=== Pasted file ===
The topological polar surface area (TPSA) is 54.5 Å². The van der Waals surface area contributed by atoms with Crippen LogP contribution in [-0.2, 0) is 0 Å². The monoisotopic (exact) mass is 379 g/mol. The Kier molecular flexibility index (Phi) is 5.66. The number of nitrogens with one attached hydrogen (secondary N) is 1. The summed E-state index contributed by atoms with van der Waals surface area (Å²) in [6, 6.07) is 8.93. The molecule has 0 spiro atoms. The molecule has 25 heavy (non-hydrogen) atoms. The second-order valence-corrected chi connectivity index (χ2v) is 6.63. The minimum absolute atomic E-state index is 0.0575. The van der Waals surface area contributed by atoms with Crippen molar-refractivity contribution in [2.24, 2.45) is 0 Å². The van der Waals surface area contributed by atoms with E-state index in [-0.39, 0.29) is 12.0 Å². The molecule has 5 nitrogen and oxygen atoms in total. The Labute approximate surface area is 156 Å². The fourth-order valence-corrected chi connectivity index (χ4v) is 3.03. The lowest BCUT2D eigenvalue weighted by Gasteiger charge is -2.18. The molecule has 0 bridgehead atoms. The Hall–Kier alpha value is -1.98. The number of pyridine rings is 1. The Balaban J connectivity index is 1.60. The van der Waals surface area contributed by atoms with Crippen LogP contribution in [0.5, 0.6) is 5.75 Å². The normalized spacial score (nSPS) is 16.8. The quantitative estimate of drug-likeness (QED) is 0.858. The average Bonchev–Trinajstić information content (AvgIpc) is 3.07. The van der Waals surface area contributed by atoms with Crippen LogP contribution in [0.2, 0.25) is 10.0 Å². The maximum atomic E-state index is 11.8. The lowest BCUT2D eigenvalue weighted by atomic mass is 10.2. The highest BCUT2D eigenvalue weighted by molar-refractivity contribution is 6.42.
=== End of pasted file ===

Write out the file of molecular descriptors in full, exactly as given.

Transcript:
The topological polar surface area (TPSA) is 54.5 Å². The van der Waals surface area contributed by atoms with Crippen LogP contribution in [-0.2, 0) is 0 Å². The monoisotopic (exact) mass is 379 g/mol. The Kier molecular flexibility index (Phi) is 5.66. The number of nitrogens with one attached hydrogen (secondary N) is 1. The summed E-state index contributed by atoms with van der Waals surface area (Å²) in [6, 6.07) is 8.93. The molecule has 0 spiro atoms. The molecule has 25 heavy (non-hydrogen) atoms. The second-order valence-corrected chi connectivity index (χ2v) is 6.63. The minimum absolute atomic E-state index is 0.0575. The van der Waals surface area contributed by atoms with Crippen molar-refractivity contribution in [2.24, 2.45) is 0 Å². The van der Waals surface area contributed by atoms with E-state index in [-0.39, 0.29) is 12.0 Å². The molecule has 5 nitrogen and oxygen atoms in total. The Labute approximate surface area is 156 Å². The fourth-order valence-corrected chi connectivity index (χ4v) is 3.03. The lowest BCUT2D eigenvalue weighted by Gasteiger charge is -2.18. The molecule has 0 bridgehead atoms. The Hall–Kier alpha value is -1.98. The number of pyridine rings is 1. The Balaban J connectivity index is 1.60. The van der Waals surface area contributed by atoms with Crippen LogP contribution in [0.5, 0.6) is 5.75 Å². The normalized spacial score (nSPS) is 16.8. The quantitative estimate of drug-likeness (QED) is 0.858. The average Bonchev–Trinajstić information content (AvgIpc) is 3.07. The van der Waals surface area contributed by atoms with Crippen LogP contribution in [0.2, 0.25) is 10.0 Å². The maximum atomic E-state index is 11.8. The lowest BCUT2D eigenvalue weighted by atomic mass is 10.2. The highest BCUT2D eigenvalue weighted by molar-refractivity contribution is 6.42.